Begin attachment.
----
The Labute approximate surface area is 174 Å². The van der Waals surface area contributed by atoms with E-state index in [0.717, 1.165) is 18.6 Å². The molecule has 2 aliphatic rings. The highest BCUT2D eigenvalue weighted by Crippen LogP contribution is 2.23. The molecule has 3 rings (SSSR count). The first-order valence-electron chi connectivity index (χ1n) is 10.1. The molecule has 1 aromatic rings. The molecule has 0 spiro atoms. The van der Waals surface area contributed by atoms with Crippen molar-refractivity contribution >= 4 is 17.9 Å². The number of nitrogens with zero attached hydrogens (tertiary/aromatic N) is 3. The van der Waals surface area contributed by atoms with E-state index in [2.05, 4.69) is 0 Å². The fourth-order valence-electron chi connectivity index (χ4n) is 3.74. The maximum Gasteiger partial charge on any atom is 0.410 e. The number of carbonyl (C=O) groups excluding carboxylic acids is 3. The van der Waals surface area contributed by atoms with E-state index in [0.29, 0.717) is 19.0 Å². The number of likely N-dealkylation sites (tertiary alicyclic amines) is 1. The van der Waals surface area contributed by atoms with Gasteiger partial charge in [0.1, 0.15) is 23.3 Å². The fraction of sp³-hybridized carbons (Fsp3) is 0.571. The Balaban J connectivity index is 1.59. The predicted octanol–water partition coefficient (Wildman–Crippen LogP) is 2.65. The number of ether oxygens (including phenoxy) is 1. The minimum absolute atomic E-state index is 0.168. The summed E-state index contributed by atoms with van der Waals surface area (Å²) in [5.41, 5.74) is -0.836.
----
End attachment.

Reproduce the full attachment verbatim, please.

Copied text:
The Labute approximate surface area is 174 Å². The van der Waals surface area contributed by atoms with E-state index in [0.717, 1.165) is 18.6 Å². The molecule has 2 aliphatic rings. The highest BCUT2D eigenvalue weighted by Crippen LogP contribution is 2.23. The molecule has 3 rings (SSSR count). The first-order valence-electron chi connectivity index (χ1n) is 10.1. The molecule has 1 aromatic rings. The molecule has 0 spiro atoms. The van der Waals surface area contributed by atoms with Crippen molar-refractivity contribution >= 4 is 17.9 Å². The number of nitrogens with zero attached hydrogens (tertiary/aromatic N) is 3. The van der Waals surface area contributed by atoms with E-state index in [2.05, 4.69) is 0 Å². The fourth-order valence-electron chi connectivity index (χ4n) is 3.74. The maximum Gasteiger partial charge on any atom is 0.410 e. The number of carbonyl (C=O) groups excluding carboxylic acids is 3. The van der Waals surface area contributed by atoms with E-state index in [0.29, 0.717) is 19.0 Å². The number of likely N-dealkylation sites (tertiary alicyclic amines) is 1. The van der Waals surface area contributed by atoms with Gasteiger partial charge in [0.1, 0.15) is 23.3 Å². The fraction of sp³-hybridized carbons (Fsp3) is 0.571. The Balaban J connectivity index is 1.59. The predicted octanol–water partition coefficient (Wildman–Crippen LogP) is 2.65. The number of ether oxygens (including phenoxy) is 1. The minimum absolute atomic E-state index is 0.168. The summed E-state index contributed by atoms with van der Waals surface area (Å²) in [5.41, 5.74) is -0.836.